It was to be a moment of peaceful solidarity. It ended in bloodshed.

For a brief time Wednesday, Bill Browder was in Spanish custody. The London-based businessman and vocal Kremlin critic had been arrested in Madrid on what Browder says was a Russian warrant issued through Interpol.

Before Ireland voted Friday on whether to repeal its constitutional ban on abortion, many observers in the predominantly Catholic, traditionally conservative country expected a close result on the hotly contested question.

For a moment in Brazil, it seemed likely the strike that has interrupted the country's major thoroughfares for days on end might finally be headed for a resolution. President Michel Temer appeared to blink after a standoff with truck drivers' unions, announcing late Sunday that his government would comply with their central demand to reduce diesel prices.

Updated at 7:51 p.m. ET

Two exit polls in Ireland's referendum on abortion rights indicate that a majority of voters want to do away with a constitutional amendment that recognizes the "right to life of the unborn."

Updated at 9:58 a.m. ET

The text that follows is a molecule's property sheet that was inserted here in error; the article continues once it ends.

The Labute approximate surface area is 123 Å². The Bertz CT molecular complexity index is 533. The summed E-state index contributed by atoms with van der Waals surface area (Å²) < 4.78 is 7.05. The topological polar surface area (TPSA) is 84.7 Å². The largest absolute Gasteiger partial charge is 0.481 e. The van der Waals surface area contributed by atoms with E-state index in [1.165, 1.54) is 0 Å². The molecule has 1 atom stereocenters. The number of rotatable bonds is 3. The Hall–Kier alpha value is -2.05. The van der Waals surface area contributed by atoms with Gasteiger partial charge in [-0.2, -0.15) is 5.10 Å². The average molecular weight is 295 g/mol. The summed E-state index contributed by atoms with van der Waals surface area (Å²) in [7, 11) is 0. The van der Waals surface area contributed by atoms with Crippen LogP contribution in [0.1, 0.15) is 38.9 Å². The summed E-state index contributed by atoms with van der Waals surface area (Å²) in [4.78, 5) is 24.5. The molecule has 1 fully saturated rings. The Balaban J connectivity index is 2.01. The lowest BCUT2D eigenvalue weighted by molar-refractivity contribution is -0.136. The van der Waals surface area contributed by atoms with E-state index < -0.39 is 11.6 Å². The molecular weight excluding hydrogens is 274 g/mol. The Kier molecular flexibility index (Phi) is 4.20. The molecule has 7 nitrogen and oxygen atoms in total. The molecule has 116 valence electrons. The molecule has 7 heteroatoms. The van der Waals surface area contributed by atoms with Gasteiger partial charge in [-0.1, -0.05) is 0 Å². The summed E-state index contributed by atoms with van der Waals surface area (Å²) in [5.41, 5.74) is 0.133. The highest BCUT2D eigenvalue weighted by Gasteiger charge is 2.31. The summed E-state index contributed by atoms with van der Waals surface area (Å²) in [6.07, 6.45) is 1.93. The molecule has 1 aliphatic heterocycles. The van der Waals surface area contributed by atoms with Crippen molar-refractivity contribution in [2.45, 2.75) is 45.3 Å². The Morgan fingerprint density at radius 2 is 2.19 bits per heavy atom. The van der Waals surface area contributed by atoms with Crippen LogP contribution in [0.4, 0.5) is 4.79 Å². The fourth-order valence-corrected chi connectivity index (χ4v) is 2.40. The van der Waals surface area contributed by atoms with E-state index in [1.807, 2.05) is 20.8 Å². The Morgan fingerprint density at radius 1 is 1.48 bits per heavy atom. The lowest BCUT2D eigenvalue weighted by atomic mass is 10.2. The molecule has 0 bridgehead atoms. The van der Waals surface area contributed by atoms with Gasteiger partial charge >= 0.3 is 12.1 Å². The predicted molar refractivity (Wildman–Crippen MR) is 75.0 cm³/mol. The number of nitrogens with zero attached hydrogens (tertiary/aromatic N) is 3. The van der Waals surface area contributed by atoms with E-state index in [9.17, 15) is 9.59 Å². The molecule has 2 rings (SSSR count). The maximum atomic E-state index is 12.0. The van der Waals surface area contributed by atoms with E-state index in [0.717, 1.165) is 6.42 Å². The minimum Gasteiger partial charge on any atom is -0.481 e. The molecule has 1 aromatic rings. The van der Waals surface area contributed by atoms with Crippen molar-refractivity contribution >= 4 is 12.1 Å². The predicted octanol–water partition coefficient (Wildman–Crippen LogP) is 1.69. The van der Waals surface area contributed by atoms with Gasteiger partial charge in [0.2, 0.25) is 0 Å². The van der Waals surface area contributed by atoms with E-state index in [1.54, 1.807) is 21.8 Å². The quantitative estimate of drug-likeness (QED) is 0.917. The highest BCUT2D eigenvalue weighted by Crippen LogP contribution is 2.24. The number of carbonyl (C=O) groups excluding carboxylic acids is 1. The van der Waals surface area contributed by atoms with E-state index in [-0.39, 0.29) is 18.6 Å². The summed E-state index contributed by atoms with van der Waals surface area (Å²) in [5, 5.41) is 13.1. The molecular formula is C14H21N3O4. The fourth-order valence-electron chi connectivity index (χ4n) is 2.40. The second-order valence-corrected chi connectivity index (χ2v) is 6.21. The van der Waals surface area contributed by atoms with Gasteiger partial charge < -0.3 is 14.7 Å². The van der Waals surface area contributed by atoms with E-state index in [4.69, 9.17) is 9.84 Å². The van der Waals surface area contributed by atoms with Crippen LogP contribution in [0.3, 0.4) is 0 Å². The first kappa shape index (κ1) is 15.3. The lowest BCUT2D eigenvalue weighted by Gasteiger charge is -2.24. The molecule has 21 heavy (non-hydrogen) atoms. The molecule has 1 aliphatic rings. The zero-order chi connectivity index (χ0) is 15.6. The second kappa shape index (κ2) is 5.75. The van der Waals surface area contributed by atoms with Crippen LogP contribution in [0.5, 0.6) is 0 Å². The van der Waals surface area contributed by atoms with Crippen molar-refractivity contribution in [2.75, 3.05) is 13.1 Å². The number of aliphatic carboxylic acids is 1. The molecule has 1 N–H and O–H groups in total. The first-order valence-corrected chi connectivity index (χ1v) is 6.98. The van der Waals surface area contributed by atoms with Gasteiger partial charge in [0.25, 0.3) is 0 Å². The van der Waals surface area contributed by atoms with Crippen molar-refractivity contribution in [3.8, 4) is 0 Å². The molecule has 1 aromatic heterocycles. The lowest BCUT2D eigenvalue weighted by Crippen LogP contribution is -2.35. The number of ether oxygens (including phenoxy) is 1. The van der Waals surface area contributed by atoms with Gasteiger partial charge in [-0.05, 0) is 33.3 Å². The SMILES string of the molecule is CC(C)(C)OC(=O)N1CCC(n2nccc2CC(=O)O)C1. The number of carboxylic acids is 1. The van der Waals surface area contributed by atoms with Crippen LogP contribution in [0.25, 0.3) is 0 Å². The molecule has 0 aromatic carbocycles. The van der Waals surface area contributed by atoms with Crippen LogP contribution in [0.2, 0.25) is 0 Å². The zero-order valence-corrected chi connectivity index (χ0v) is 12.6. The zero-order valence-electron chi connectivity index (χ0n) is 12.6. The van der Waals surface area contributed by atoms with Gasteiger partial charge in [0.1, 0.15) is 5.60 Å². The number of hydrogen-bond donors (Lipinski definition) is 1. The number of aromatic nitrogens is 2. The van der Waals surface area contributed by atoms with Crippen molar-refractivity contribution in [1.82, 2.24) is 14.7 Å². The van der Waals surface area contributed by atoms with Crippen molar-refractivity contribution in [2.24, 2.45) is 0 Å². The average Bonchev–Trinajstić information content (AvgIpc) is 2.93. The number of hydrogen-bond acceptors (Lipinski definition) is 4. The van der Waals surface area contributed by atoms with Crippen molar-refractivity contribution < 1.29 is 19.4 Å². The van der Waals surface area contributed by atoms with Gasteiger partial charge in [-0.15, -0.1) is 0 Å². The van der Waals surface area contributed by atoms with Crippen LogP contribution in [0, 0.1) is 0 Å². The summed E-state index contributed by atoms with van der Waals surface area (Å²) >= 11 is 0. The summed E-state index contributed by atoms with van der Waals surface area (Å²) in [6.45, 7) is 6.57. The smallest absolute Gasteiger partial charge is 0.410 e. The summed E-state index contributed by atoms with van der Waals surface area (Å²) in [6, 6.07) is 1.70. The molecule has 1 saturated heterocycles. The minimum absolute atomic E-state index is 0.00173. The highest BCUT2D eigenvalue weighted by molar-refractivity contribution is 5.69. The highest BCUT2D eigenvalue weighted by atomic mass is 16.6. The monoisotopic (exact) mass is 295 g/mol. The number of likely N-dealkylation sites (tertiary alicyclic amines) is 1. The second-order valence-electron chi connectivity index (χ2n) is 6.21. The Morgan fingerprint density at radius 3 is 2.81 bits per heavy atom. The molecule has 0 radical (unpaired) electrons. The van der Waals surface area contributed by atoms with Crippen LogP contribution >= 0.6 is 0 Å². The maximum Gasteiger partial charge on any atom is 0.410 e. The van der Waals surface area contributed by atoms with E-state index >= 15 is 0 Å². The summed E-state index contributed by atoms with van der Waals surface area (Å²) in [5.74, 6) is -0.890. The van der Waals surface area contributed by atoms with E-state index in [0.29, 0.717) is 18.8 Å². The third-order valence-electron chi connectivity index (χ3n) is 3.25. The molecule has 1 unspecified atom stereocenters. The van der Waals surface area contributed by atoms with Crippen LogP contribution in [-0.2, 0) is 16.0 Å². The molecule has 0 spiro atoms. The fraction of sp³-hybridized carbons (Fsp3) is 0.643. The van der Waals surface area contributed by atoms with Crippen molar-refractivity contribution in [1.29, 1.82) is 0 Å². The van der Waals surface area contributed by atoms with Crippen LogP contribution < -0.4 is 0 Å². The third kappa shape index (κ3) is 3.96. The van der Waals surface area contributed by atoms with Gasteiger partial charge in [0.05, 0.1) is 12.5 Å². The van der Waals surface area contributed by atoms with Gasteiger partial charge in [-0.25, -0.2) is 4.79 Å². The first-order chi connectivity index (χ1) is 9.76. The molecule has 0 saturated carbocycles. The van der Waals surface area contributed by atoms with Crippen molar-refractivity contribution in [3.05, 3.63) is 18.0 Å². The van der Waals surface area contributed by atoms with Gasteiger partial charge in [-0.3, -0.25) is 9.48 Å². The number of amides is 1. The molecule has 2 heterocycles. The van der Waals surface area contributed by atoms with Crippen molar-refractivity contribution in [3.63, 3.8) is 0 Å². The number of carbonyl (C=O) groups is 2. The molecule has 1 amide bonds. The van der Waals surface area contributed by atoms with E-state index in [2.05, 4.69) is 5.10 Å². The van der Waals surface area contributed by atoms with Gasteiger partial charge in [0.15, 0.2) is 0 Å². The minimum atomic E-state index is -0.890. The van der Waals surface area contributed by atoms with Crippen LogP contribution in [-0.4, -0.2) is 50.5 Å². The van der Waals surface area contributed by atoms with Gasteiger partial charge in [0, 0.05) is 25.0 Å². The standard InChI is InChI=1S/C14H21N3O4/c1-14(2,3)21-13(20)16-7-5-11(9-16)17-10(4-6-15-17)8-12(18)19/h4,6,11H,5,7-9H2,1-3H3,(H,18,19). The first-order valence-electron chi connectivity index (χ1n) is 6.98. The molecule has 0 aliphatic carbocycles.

Harvey Weinstein surrendered Friday to authorities at a police station in New York City, where the former Hollywood megaproducer has been charged with rape and sexual misconduct.

Weinstein arrived early in the morning at the New York Police Department's 1st Precinct in Lower Manhattan, ushered into the station by law enforcement officers as members of the media crowded behind metal barriers. He kept his gaze lowered amid a barrage of shouted questions.

The Uber self-driving vehicle that struck and killed a pedestrian two months ago in Tempe, Ariz., took note of the victim with its sensors, but its software did not engage the car's brakes to prevent the collision, according to a preliminary report released Thursday by the National Transportation Safety Board.

It took Italy's leading parties nearly three months of turbulent negotiations to hammer out a governing arrangement, but they've finally done it.

Not every story has to make for hard-hitting journalism. Sometimes, a Wednesday evening just calls for a fluff piece — and sometimes, we mean "fluff piece" literally.

Commuters in Washington state found themselves stuck in a massive traffic jam before dawn Wednesday after a semi-truck rolled over on Interstate 5, spilling some rather curious cargo onto the asphalt: feathers. Lots and lots — and lots — of feathers.

Last September, military officials in Myanmar told international journalists that they had found a mass grave of Hindus in Rakhine state, a month after the country began a bloody crackdown on the minority Rohingya Muslim population.

There, in the center of a region already submerged in widespread violence, troops gathered local Hindus in a field to identify dozens of bodies, many of whom were the residents' friends and family.